Early in the nineteenth century, the Durrani Empire, which had governed Afghanistan and parts of Pakistan since 1747, began to collapse. The Durrani Empire came about through an effort by Afghan tribesmen to throw off Persian rule, and Afghanistan became, more or less, the territory between Iran and Punjab. As the empire disintegrated, contending noble families broke Afghanistan into various pieces. Kabul and a couple of other choice provinces went, in 1818, to Dost Mohammad Khan of the Barakzai family. Dost Mohammad expanded his holdings at the expense of other Emirs, although he lost Peshawar to Ranjit Singh of Punjab. The eventual inclusion of Peshawar in Pakistan, rather than Afghanistan, continues to be a matter of contention between the two countries. Meanwhile, the Emir began to feel increasing Russian and British influence in the region. An effort to win British support failed, and relations with Russia eventually resulted in a British military expedition in 1839. The expedition, led by William Elphinstone and consisting of both British and Indian forces, captured Kabul and imprisoned the Emir. However, an uprising drove the British out of the city, and during the long retreat home the British Army was attacked by forces led Akbar Khan, son of the Emir. All 14000 were slaughtered, save for a single survivor. After a punitive expedition, the British renounced interest in Afghanistan. Dost Mohammad Khan returned to the throne, perhaps poisoning his victorious son along the way.
Efforts to navigate between the British and Russian empires would dominate Afghan foreign policy for the next century. Abdur Rahman Khan (r. 1880-1901) lived in exile in Russia for a while before returning to British guarantees of Afghan territorial integrity. Taking his cue from Reza Shah, King Amanullah Khan (r. 1919-1929) would attempt to modernize Afghan society, with limited noticeable effect. In 1929, a succession of coups and assassinations meant that Afghanistan would have four kings in a period of ten months. Indeed, every Afghan Emir or King except for Abdur Rahman Kahn and (maybe) Dost Mohammad Khan would either abdicate or be assassinated. Afghanistan remained neutral in both world wars, in spite of entreaties from the Ottomans in World War I and the Japanese in World War II. In 1933, Mohammad Zahir Shah came to the throne upon the assassination of his own father.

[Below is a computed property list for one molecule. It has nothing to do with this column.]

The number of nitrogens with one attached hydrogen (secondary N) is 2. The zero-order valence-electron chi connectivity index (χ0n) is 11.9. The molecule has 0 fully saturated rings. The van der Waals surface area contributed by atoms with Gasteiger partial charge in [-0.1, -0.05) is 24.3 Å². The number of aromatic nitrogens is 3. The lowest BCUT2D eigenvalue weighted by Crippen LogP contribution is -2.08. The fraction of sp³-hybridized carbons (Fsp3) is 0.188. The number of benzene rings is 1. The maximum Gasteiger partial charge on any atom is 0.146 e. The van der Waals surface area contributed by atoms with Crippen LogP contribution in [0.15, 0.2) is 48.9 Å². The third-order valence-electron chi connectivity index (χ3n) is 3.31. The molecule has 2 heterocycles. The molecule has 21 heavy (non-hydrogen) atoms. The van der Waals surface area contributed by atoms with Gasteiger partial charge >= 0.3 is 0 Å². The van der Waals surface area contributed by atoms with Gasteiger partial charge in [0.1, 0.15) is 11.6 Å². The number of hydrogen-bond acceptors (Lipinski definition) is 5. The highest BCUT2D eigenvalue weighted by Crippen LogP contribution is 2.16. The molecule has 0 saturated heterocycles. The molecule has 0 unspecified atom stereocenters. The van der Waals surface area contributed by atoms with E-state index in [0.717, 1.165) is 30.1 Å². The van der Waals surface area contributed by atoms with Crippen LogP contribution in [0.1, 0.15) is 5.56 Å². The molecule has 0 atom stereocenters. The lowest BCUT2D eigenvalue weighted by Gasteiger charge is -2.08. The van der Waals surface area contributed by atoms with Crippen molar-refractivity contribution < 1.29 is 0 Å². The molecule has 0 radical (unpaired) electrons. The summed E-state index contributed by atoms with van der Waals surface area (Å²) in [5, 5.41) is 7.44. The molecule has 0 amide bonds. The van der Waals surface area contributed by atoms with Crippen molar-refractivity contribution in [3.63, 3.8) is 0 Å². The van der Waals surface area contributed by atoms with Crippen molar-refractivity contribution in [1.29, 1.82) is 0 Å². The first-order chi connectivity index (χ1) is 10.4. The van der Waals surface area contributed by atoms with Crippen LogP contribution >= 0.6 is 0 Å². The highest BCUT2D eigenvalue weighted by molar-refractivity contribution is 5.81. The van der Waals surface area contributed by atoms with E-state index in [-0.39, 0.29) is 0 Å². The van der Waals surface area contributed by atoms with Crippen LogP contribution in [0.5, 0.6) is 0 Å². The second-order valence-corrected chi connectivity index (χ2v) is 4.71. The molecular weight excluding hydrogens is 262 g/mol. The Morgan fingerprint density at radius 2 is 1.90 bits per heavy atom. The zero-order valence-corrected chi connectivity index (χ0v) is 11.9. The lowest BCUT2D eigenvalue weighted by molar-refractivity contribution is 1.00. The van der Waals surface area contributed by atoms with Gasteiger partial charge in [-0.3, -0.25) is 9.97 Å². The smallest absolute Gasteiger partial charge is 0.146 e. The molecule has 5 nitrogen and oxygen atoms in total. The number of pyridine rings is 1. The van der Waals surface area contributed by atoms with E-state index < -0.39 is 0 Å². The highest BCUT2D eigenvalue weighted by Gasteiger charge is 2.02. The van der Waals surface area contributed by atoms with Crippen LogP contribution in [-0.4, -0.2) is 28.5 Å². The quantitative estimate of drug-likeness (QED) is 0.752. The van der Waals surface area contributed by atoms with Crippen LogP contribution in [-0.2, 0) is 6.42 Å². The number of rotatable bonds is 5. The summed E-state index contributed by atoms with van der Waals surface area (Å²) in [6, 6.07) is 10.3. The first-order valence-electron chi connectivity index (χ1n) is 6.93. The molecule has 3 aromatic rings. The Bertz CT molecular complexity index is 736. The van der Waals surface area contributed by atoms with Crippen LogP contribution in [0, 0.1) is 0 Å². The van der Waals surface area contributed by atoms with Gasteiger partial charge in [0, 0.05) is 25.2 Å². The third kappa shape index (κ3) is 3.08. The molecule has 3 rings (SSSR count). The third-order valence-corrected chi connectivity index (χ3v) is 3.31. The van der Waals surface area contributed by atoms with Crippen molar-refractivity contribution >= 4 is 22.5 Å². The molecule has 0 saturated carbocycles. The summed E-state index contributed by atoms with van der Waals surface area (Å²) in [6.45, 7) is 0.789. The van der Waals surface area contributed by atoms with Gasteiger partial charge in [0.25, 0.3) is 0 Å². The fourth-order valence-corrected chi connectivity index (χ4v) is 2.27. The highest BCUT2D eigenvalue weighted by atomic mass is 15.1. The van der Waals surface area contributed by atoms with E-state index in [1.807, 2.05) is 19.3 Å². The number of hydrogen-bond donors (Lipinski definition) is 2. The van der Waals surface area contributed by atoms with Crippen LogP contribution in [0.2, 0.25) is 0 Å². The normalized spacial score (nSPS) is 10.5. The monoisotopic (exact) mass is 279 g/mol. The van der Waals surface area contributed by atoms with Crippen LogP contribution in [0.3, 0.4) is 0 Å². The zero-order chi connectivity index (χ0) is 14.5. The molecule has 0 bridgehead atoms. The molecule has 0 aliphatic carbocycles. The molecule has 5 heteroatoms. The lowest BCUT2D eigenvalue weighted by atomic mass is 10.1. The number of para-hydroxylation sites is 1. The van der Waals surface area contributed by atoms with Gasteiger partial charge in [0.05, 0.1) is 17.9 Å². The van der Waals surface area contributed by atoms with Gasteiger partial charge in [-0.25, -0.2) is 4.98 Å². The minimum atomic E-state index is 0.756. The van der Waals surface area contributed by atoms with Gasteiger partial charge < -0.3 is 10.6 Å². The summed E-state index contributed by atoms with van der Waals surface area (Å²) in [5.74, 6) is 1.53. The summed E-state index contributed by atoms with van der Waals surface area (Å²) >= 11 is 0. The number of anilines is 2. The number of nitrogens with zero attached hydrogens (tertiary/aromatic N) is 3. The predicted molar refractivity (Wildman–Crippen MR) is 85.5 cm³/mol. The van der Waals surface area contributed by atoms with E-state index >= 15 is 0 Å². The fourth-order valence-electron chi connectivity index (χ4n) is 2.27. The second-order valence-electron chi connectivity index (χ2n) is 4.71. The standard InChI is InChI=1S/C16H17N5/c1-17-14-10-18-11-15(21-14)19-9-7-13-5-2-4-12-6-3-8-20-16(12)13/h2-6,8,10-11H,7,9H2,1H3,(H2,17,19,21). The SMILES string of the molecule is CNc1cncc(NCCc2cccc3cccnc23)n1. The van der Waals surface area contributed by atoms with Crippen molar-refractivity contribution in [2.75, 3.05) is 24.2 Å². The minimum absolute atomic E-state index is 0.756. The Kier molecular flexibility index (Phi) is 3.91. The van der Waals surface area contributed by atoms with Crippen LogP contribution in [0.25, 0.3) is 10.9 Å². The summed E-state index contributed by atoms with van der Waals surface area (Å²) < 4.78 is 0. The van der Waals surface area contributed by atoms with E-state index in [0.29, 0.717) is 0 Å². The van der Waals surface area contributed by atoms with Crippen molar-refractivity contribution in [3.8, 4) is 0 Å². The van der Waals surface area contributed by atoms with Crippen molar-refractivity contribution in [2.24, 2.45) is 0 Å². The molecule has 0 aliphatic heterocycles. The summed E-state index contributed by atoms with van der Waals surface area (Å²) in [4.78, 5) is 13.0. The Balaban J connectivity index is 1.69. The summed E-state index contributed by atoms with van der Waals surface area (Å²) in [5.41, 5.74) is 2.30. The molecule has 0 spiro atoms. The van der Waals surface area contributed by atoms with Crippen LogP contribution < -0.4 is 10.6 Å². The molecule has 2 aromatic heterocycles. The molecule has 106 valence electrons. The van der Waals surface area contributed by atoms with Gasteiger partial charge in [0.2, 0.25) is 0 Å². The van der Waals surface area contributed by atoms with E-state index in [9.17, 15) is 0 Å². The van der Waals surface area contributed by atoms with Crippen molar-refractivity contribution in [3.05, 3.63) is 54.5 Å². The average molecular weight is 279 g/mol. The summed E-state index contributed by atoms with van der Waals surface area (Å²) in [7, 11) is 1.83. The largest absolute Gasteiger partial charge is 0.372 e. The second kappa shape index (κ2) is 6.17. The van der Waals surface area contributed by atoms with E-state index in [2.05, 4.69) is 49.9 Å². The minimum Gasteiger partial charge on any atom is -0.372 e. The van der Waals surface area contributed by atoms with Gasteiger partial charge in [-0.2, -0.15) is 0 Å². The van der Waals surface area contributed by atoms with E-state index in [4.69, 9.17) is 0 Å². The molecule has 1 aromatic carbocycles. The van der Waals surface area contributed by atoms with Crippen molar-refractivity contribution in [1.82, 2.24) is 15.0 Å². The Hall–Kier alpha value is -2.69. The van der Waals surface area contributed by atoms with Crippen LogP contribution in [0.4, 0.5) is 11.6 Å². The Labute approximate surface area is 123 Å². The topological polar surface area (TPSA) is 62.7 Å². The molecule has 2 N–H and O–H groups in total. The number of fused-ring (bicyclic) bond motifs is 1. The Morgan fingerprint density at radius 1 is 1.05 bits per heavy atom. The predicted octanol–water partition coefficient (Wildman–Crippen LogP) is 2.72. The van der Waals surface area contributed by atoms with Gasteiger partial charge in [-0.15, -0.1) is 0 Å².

Historians seem to agree that Mohammad Zahir Shah was, for most of his career, a cypher. He made some efforts and modernization, and Afghani foreign policy during his rule became characterized by Cold War posturing between the Soviet Union and the United States. The King helped produce a new constitution which restricted the monarchy and allowed for increased representation. While in Italy for surgery in 1973, the King was deposed and a republic declared. As events in Afghanistan did not develop necessarily to the advantage of anyone, the reign of the King is remembered somewhat fondly. Mohammad Zahir Shah spent the next 29 years in Italy, being barred by the Soviets from returning in the 1980s. He initially supported the rise of the Taliban, although their brutality apparently turned him off, and he later supported the US led campaign to oust the Taliban from power.
In April 2002, after a twenty-nine year absence, King Mohammad Zahir Shah returned to Afghanistan. He pledged his support for the government of Hamid Karzai, and helped preside over the loya jirga. From 2002 on, Mohammad Zahir Shah lived in Kabul, apart from a few medical-related trips to India and France. In January of this year, what would have been the 74th of his reign, the former King fell ill, and this morning he died at the age of 92. The current claimant to the throne is Prince Ahmed Shah Khan, who was educated at Oxford and worked for a time in the Afghan foreign ministry. Prospects for a restoration seem uncertain. The Afghan loya jirga declared King Mohammad Zahir Shar a “Father of the Afghan Nation” but did not restore him to the throne. Although a Pashtun, Zahir Shah’s popularity extended beyond ethnic Pashtuns to a wider slice of Afghan society. His son, less well known and lacking the same relationship with the Afghan people, does not appear to be as popular.